Here's a sad story. A law firm received a great deal of offensive and pornographic spam. They had a spam filter, but a lot was still slipping by. Some offended employees complained. Even though this is not the fault of the law firm, I'm sure the complaints struck a nerve. You don't want your employees exposed to something that offends them and one wonders if the situation could give rise to a hostile work environment claim. So they dial up their spam filter and then miss an e-mailed court notice of a hearing. As a result the judge hit them with an order requiring them to pay the costs and the fees of the opposing counsel who appeared at the hearing, a sum thought to be several thousand dollars.
A stunning thing about this story was a quote from a lawyer-technologist who disdained the use of whitelisting tools because they had to be "manually maintained." As most readers know, a whitelist feature would allow e-mail for certain users to go through to the recipient, no matter what it triggered in the spam filter. All federal bankruptcy and district courts now use CM/ECF (Case Management/Electronic Case Filing) and notices of filed pleadings go out via e-mail.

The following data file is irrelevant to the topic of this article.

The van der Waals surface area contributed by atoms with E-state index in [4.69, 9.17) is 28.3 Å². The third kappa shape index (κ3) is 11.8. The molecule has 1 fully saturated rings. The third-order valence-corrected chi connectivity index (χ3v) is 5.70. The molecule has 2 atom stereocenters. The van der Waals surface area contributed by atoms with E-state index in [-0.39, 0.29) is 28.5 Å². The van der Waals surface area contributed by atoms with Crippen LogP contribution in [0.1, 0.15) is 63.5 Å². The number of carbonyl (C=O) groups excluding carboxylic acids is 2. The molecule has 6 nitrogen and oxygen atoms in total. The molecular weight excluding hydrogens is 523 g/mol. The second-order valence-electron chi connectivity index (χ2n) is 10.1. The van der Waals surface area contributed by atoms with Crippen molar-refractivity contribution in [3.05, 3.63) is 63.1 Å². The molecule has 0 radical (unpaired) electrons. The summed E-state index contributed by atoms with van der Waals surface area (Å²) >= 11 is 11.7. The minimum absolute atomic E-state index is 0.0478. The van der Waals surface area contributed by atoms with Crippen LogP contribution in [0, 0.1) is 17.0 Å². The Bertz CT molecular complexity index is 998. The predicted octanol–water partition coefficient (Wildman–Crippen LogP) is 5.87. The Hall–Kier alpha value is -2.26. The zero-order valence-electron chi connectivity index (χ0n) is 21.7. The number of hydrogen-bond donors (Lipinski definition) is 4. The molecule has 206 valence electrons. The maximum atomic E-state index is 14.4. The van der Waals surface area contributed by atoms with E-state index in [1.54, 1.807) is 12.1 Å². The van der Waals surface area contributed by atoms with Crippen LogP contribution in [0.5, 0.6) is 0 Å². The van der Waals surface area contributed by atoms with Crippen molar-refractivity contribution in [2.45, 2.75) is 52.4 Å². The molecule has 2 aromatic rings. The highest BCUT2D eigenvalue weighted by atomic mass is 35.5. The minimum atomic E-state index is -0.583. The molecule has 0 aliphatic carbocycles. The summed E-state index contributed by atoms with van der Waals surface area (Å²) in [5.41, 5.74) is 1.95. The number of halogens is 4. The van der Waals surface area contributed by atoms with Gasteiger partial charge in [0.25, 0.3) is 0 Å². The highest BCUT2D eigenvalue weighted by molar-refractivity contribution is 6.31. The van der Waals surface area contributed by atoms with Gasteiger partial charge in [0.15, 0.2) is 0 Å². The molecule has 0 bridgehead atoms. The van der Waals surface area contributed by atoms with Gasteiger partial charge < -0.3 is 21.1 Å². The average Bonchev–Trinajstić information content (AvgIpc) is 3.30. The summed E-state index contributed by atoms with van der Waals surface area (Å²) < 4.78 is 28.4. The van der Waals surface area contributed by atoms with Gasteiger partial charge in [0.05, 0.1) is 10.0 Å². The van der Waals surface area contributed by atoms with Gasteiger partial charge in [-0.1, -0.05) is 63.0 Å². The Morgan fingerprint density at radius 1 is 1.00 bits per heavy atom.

OK, here's a law practice tip you can take to the bank, folks. if you practice in any CM/ECF court, your spam filter needs to have a whitelist feature and you need to use it for every court that may send you an e-mail notice. Like it or not, once you have "agreed" to receive notices via e-mail, you just can't plead "my spam filter ate my homework." If your spam filter cannot do that, then you need a new one. Sometimes it might be as simple as adding a sender's address to your contacts to get it whitelisted. I'm not saying it will be that easy for everyone. I about blew a gasket the other day when my spam filter told me there was a limit of 250 and I had to delete someone to be able to add someone. But you don't have a choice. The argument that it is too big a burden to manually maintain a whitelist was not persuasive to this judge nor will it be to others,